The next step is to visit your local DMV office. Both the buyer and seller should visit the office together, as this can help prevent complications in paperwork and it will also keep the buyer from driving the vehicle without transferring the title. While at the department of motor vehicles office, there are multiple things that must be taken care of. Chief among them is transferring the title. In order to complete a title transfer, the buyer must file and pay for an application for vehicle title and pay sales tax on the cash selling price of the vehicle.
If the vehicle is being sold from one close family member to another, the transaction may be sales tax exempt. Both the buyer and seller may be required to present their driver's licenses or explain their relationship in order to waive the sales tax. After applying for a new title, the buyer must register the vehicle with the DMV to make it roadworthy. The vehicle must have insurance that meets the state minimums in order to register the vehicle. Once the vehicle is registered, a license plate may be issued.
The buyer and seller visiting the DMV together can offer great peace of mind. The seller will know that the title is transferred, holding the selling party harmless from any liability, and the buyer will be comfortable knowing that the title is transferred and the vehicle is registered for use on the road. In you have any specific questions regarding a DMV vehicle title transfer, contact your local DMV.
How to Transfer a Vehicle as a Gift
Completing a change of ownership as a gift is similar to transferring the title at a local department of motor vehicles office. A DMV title transfer can be a very quick experience as long as you have all required documentation in order before visiting the office. While this guide discusses general requirements for vehicle gift title transfers in the United States, contact your local department of motor vehicles if you have any specific questions.
Check the Title
Before signing the title over as a gift, make sure that you have the original title and that it does not show any liens or secured interest. If you do not have the original, contact your local department of motor vehicles office to request a duplicate. If the title shows a lien that is paid off or you have only the memorandum title, contact your finance company and arrange to have a lien termination letter sent to your address. If the lien is not paid off, you will need to contact your finance company and arrange a payoff.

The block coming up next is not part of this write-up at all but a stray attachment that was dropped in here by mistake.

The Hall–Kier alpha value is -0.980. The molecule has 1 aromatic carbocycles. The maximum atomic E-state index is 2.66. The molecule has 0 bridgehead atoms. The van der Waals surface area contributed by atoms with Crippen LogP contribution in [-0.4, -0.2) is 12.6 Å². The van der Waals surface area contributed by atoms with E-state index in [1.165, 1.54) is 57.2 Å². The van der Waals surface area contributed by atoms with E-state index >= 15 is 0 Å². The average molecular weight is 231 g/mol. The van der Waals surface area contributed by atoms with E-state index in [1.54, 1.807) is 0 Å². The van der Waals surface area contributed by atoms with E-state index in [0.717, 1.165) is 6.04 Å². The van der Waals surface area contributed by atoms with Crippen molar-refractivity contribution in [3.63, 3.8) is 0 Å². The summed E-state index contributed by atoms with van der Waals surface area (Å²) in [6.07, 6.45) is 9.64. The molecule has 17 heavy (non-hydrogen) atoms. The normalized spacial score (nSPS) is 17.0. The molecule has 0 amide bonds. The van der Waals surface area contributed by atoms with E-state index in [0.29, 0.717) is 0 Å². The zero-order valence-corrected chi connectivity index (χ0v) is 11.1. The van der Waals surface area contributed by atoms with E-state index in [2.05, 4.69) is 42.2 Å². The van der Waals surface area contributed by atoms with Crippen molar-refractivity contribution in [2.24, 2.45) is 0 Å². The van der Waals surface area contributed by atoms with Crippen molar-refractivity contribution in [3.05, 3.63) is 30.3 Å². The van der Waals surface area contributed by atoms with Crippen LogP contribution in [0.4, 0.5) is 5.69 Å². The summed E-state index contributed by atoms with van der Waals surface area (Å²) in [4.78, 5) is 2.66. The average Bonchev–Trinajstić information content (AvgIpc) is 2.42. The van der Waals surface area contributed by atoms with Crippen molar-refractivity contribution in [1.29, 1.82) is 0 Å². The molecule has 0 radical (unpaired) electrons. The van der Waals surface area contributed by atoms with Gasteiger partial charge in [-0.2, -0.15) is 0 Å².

Fill Out the Title
Even though you are transferring a vehicle gift in a no-cash transaction, the title information must be filled out completely. The family member who is selling or giving away the vehicle must fill out the seller information section on the title. This section includes an odometer statement, certification of mileage and driver's license information. The seller must sign and date the title and, in some jurisdictions, the title must be notarized. If notarization is required, do not sign the title until both parties are in front of a notary. The family member who is receiving the vehicle gift must also fill out part of the title. The buyer's information section requires the new owner to write their name, address and driver's license information. Again, like the seller's section, this will also require a signature and date and, potentially, notarization.
Visit a DMV Office
After both parties have signed off on the title and it has been notarized if necessary, you should visit a local DMV office together. This will allow you to transfer the title, register the vehicle and get license plates. Visiting the office together will also keep the new owner from driving the vehicle before transferring the title. This can provide peace of mind for both buyer and seller. After paying for an application for vehicle title and getting a temporary title, the vehicle can be registered. Sales tax will not be due, as the vehicle is a gift. In most states, the new owner is required to show proof of insurance before the vehicle may be registered. After paying for the registration, plates may be issued for another fee.
After completing all of these steps, the gift vehicle transaction is over. The new owner can drive the vehicle without restrictions. Remember, if you have any specific questions about transferring a vehicle as a gift, contact your local department of motor vehicles for assistance.